Have you ever gotten an e-mail from your supervisor’s secretary late one afternoon, just as you were wrapping up for the day, saying: “The boss needs to see you now”? Or worse, the summons came late Friday afternoon when you finally made plans to take off and enjoy the night with your family?
What is it about 5 p.m. that seems to entice managers to find more pressing things for their employees to do?
Recently, I have heard from employees lamenting the fact that their bosses pile on more work or ask to see them after hours and on the weekend. Granted, some of these requests are legitimate. After all, there are some jobs that require critical immediate decisions and actions. But, do all jobs? Do all these tasks have to be done right away or can some of them wait until the following morning or after the weekend is over?
According to data from the Bureau of Labor Statistics, the average productivity of U.S. workers has increased more than 400 percent since 1950. At least 134 countries have laws setting the maximum work week length — but not the United States. Technology makes us available 24-7 (or at least everyone thinks we are). Two out of three employees reported that they receive e-mails from their bosses over the weekend, and one in three said they are expected to reply, according to a 2011 survey by Right Management.
Some of you may be thinking “those people ought to be lucky they have jobs today, and should stop complaining.” It’s true that people should feel fortunate to have a job, and many are working hard to do well— in many cases even putting in extra hours, especially with reduced staffs in many firms today. But the real issue is what can we do to better manage expectations for after-hours work without getting fired?
·Good communication is important in any conversation you have with your boss. Clear, concise comments, delivered in a calm tone and face-to-face are your best bet — e-mail or texting your concerns is not the best way to approach these issues.
·Ask your manager to prioritize your assignments. Sometimes bosses are not even aware of the vast number of projects they have dumped on their employees.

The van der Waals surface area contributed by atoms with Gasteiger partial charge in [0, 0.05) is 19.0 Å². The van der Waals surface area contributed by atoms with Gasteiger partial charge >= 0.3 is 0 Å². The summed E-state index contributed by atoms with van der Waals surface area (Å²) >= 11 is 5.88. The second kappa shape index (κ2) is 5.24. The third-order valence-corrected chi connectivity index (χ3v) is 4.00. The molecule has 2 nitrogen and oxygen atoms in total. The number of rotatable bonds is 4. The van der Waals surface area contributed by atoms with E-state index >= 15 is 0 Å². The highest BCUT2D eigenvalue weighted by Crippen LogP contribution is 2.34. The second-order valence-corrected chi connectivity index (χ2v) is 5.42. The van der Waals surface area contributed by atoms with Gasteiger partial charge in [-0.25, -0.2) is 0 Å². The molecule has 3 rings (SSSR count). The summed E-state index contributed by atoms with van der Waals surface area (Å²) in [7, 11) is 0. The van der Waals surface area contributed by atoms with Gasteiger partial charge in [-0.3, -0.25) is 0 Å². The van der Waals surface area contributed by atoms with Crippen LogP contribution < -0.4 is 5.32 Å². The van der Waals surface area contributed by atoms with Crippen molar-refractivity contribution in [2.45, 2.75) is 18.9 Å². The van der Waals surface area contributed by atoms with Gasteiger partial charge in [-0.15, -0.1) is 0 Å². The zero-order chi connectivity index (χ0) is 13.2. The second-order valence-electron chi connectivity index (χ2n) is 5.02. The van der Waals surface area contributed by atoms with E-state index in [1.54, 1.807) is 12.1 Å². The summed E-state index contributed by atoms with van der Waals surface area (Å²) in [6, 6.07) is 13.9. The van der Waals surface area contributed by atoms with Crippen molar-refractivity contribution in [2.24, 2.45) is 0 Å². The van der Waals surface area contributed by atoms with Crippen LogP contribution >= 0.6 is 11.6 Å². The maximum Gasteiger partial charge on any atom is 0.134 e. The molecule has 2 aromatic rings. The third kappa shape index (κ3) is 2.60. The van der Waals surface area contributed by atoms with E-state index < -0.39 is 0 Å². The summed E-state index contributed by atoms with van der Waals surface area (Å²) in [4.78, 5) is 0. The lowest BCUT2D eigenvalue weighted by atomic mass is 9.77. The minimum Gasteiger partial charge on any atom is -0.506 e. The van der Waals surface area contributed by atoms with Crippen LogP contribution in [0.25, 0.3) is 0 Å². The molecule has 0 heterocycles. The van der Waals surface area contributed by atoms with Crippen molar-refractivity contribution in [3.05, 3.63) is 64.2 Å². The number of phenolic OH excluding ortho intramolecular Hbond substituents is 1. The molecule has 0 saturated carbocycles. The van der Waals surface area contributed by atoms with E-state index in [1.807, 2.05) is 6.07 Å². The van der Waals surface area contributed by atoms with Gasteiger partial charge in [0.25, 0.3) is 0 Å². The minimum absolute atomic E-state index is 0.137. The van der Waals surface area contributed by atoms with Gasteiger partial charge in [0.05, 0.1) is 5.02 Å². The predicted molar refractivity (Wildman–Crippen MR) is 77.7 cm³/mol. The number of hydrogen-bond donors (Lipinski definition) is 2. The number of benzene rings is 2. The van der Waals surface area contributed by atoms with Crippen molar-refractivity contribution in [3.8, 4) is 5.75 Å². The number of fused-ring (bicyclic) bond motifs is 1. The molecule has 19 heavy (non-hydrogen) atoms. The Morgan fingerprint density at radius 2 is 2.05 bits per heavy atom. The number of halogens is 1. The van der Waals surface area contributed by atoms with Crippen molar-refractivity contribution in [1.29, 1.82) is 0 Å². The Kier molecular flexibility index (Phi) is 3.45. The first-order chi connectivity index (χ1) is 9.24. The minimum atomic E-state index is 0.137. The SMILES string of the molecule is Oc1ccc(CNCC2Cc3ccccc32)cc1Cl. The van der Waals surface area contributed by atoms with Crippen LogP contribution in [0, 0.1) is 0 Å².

·Present data to your boss about the hours you have worked. Maybe you’re supposed to work 40 hours but your manager has had you working 60 to 70 for the past month. Perhaps you were initially helping out since staff had left and positions had not yet been filled. Document what you have been doing and calmly share it.
·Work with your manager to set more realistic expectations. This can help eliminate — or postpone — the extra work your boss throws at you.
·Before you talk to your manager, practice what you’ll say. Have someone role-play the scenario so you can practice how you will respond to questions or issues. This will give you increased confidence when you do finally meet.
·If the conversation gets heated, take a break. It’s better to come back to the issue again when both parties have had more time to reflect.
·While you might have the goal of getting your boss to change his or her practice of dumping work on you after hours, sometimes just getting them to listen to your concerns and be willing to talk with you again might be a good first step. If they do listen, follow up (within a day) with a note or e-mail thank-you for their time and willingness to listen.
Bosses can also do some things:
·Managers, rethink “the boss needs to see you” e-mails or messages from your assistant without any explanation — they can come across as a summons and be very stressful for your employees, especially if they don’t know why you want to see them.
·If you want healthy (less-stressed) employees, don’t send e-mails after hours on weekdays or weekends in jobs where the work does not have to be done right away.
·If you have to send an e-mail regarding work after hours, let your employee know if he or she has to respond right away. Certainly don’t flag it as urgent if it really isn’t.
·Allow your employees time in the evenings or weekends to see their families and friends, to engage in their hobbies, and to reconnect with their communities. Not only will they come back more refreshed (and possibly more productive), but they may just become more loyal to you as well.
Joyce E. A. Russell is the director of the Executive Coaching and Leadership Development Program at the University of Maryland’s Robert H. Smith School of Business. She is a licensed industrial and organizational psychologist and has more than 25 years of experience coaching executives and consulting on leadership and career management. She can be reached at firstname.lastname@example.org.